In contrast, Ven. Ñāṇavīra does not allow himself the leisure of lazy thinking, and those who indulge in it are exposed to the glare of his intellect’s ‘powerful searchlight’—be they his own correspondents, or well-known professional scholars such as Rhys Davids, Wijesekara, Jayatilleke and Burtt, who, despite their wealth of facts about Buddhism, hopelessly misconstrue the Buddha’s Teaching. Like so many, they write about Buddhist practices and ethics from an objective or historical perspective, and it apparently never occurs to them to apply those ethics to themselves as existing human beings and practise the Dhamma for real. But ethics, particularly for a religious mind, is clearly about what I should do, not about what Caesar or King Bimbisâra did. As Ven. Ñāṇavīra points out, history is accidental to ethics; otherwise, the term becomes relative to time and place, thus losing its meaning altogether. Moreover, the academic study of Buddhist ethics is a contradiction in terms, since the texts under discussion proclaim that one must not study the Suttas to become ‘full of lore’, but solely for the purpose of release. In order to write about Buddhism from a historical or scholarly perspective, this fact must be neatly put aside.
Ven. Ñāṇavīra extends his capacity for exposing inauthenticity into the realm of literary criticism, and as we mentioned in the Foreword to the first volume, his ability to express Dhamma in a Western mode is especially valuable for modern readers. The reason is evident. Nowadays, the majority of the literate population of the world, even in Asia, have been to some extent Westernized, and share at least in part our author’s background. This is manifest in Ven. Ñāṇavīra’s discussion of European plays and novels with Sri Lankan correspondents, who were familiar with the texts. And even supposing we have not heard Mozart’s operas, read Beckett, Kafka, Shakespeare or Sartre, their ways of thinking and their characters have been so deeply ingrained in our minds that unless we are expert Indologists, we most often communicate using their vocabulary, not the Buddha’s. It is pointless to pretend otherwise. We routinely describe someone as a Don Juan or a Shylock, describe our frustration in terms of waiting for Godot, or suffer like Roquentin from “alienation” and “ennui”.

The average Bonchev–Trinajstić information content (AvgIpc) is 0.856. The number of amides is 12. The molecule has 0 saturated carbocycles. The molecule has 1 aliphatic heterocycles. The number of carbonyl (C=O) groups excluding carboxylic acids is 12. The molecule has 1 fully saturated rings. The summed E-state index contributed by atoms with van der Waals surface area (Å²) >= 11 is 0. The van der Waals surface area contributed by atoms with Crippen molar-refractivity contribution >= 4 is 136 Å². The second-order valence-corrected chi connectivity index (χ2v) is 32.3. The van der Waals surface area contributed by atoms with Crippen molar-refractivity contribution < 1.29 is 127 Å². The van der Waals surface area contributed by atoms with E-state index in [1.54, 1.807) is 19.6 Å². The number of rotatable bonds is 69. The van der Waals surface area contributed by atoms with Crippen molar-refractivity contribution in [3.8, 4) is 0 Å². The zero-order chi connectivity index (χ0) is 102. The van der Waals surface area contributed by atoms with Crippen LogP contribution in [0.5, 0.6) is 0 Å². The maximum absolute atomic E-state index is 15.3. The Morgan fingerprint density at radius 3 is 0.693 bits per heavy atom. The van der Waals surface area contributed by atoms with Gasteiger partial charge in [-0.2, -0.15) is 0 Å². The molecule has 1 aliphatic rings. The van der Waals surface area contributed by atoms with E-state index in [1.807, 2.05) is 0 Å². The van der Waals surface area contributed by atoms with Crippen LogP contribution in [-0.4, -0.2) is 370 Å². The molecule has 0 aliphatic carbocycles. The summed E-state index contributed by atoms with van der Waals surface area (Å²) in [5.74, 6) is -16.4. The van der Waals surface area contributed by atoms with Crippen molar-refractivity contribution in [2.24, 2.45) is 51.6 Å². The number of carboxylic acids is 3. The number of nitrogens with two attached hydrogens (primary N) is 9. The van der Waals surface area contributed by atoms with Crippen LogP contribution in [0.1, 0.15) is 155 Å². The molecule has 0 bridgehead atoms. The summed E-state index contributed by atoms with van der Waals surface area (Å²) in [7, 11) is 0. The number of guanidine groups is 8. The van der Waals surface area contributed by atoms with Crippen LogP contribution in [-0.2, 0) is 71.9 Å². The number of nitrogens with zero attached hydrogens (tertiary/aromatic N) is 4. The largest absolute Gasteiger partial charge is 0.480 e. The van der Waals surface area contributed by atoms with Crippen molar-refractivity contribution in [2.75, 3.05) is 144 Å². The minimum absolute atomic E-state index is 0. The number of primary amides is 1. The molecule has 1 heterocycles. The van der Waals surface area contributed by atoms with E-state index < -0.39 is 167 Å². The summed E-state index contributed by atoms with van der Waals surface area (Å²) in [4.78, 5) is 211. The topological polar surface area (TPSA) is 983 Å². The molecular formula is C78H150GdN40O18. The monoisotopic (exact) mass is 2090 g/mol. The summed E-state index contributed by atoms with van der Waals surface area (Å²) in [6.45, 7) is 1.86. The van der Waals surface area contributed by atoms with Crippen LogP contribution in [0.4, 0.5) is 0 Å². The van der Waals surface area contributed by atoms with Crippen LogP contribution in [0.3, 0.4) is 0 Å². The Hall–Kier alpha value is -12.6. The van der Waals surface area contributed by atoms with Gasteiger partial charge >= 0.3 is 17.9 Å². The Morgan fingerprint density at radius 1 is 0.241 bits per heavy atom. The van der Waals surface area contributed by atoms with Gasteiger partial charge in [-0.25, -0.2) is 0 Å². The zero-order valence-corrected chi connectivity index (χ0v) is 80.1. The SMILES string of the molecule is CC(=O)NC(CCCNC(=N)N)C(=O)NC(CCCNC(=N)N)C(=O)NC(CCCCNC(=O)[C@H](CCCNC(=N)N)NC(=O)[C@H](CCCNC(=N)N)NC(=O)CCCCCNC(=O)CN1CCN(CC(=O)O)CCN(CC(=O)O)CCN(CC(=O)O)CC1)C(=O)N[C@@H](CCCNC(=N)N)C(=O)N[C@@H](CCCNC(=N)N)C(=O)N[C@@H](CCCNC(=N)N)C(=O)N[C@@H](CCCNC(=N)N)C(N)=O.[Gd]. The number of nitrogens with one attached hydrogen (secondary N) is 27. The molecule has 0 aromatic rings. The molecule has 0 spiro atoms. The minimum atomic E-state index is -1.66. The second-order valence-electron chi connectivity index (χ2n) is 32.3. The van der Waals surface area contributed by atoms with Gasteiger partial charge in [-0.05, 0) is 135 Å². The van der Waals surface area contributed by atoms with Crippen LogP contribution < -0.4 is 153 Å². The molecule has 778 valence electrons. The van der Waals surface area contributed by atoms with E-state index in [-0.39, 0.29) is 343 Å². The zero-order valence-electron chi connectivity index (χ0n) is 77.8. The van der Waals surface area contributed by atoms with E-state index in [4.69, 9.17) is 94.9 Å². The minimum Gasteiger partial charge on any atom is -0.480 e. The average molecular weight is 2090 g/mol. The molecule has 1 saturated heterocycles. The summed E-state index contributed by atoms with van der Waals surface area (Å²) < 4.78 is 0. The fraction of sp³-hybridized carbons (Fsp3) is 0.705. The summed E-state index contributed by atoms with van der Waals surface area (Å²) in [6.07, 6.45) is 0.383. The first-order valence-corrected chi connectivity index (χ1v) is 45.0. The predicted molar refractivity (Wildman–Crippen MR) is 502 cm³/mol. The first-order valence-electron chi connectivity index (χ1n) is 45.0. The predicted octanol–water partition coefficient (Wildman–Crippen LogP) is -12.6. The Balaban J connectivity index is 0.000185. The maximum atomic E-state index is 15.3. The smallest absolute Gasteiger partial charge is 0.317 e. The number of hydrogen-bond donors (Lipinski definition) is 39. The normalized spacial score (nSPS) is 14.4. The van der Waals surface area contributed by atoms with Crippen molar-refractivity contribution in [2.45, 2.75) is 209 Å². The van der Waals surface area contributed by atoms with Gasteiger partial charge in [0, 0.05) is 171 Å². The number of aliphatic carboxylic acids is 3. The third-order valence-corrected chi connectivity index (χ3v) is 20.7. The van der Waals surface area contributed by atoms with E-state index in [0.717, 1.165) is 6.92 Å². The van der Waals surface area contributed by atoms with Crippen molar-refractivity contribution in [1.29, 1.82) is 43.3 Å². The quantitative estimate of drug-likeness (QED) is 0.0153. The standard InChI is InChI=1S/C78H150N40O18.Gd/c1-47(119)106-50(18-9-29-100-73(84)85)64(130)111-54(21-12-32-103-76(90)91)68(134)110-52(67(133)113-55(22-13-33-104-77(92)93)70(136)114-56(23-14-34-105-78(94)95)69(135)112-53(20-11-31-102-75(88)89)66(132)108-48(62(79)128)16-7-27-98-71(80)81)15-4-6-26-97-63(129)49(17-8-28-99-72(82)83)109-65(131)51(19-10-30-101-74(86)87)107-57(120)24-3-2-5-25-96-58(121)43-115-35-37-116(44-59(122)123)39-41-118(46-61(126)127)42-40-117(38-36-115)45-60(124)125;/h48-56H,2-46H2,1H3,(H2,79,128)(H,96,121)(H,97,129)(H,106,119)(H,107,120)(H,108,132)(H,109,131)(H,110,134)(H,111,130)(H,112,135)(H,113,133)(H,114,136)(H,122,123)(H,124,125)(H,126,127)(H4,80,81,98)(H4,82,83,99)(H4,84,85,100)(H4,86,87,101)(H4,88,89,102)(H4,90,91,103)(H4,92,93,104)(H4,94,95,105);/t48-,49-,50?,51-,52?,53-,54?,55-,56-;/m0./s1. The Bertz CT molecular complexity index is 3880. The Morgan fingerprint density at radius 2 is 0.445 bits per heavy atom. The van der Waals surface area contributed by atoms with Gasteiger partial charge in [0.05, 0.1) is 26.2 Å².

Like it or not, such is our background, and as Ven. Ñāṇavīra demonstrates in Letter 107, we cannot approach the Dhamma as if it were not. Therefore, when he draws on serious works of fiction to elucidate the Notes or the Suttas, it should not be startling, or misinterpreted as an attempt to water down the Dhamma for Western tastes.v For as Professor Mario Olivieri points out, ‘Only when our internal awareness becomes resilient and concentrated enough will we no longer need the sensory support of metaphors and symbols.’vi Therefore, as long as we remain puthujjanas, we shall need to utilize every means conducive to our comprehension of what is ‘deep, profound and difficult to see’. Finally, the virtue of a familiar symbol or character is that the mind can immediately, without thinking, visualize many aspects of a complex notion at once.